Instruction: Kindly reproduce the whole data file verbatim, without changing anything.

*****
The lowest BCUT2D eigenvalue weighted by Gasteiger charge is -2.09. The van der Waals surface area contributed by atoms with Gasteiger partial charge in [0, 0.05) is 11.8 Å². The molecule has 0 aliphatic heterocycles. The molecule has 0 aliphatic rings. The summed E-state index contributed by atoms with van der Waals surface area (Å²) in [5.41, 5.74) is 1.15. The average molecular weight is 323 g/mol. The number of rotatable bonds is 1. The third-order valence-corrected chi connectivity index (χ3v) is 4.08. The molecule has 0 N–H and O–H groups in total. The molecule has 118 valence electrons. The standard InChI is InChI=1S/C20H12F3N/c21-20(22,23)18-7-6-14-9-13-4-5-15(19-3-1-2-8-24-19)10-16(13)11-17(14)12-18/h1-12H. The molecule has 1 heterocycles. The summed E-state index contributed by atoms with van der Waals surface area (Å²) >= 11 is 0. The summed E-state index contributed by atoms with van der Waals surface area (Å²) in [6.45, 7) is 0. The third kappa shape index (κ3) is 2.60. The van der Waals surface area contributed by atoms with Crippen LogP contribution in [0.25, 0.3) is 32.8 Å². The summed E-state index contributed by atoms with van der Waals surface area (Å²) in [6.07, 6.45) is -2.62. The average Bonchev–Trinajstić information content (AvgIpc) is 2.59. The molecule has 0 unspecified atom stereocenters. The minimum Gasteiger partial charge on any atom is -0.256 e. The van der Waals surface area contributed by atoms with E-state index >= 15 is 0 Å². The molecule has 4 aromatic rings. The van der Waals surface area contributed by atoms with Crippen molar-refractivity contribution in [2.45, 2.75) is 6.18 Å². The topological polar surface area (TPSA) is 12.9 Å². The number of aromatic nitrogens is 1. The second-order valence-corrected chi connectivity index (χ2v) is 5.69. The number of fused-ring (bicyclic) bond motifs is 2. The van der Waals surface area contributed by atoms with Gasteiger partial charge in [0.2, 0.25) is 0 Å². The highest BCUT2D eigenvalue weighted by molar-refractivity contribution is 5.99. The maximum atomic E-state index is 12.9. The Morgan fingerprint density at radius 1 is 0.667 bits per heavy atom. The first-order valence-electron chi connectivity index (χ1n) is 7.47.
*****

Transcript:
The lowest BCUT2D eigenvalue weighted by Gasteiger charge is -2.09. The van der Waals surface area contributed by atoms with Gasteiger partial charge in [0, 0.05) is 11.8 Å². The molecule has 0 aliphatic heterocycles. The molecule has 0 aliphatic rings. The summed E-state index contributed by atoms with van der Waals surface area (Å²) in [5.41, 5.74) is 1.15. The average molecular weight is 323 g/mol. The number of rotatable bonds is 1. The third-order valence-corrected chi connectivity index (χ3v) is 4.08. The molecule has 0 N–H and O–H groups in total. The molecule has 118 valence electrons. The standard InChI is InChI=1S/C20H12F3N/c21-20(22,23)18-7-6-14-9-13-4-5-15(19-3-1-2-8-24-19)10-16(13)11-17(14)12-18/h1-12H. The molecule has 1 heterocycles. The summed E-state index contributed by atoms with van der Waals surface area (Å²) >= 11 is 0. The summed E-state index contributed by atoms with van der Waals surface area (Å²) in [6.45, 7) is 0. The third kappa shape index (κ3) is 2.60. The van der Waals surface area contributed by atoms with Crippen LogP contribution in [0.25, 0.3) is 32.8 Å². The summed E-state index contributed by atoms with van der Waals surface area (Å²) in [6.07, 6.45) is -2.62. The average Bonchev–Trinajstić information content (AvgIpc) is 2.59. The molecule has 0 unspecified atom stereocenters. The minimum Gasteiger partial charge on any atom is -0.256 e. The van der Waals surface area contributed by atoms with E-state index >= 15 is 0 Å². The molecule has 4 aromatic rings. The van der Waals surface area contributed by atoms with Crippen molar-refractivity contribution in [2.45, 2.75) is 6.18 Å². The topological polar surface area (TPSA) is 12.9 Å². The number of aromatic nitrogens is 1. The second-order valence-corrected chi connectivity index (χ2v) is 5.69. The number of fused-ring (bicyclic) bond motifs is 2. The van der Waals surface area contributed by atoms with Gasteiger partial charge in [0.2, 0.25) is 0 Å². The highest BCUT2D eigenvalue weighted by molar-refractivity contribution is 5.99. The maximum atomic E-state index is 12.9. The Morgan fingerprint density at radius 1 is 0.667 bits per heavy atom. The first-order valence-electron chi connectivity index (χ1n) is 7.47.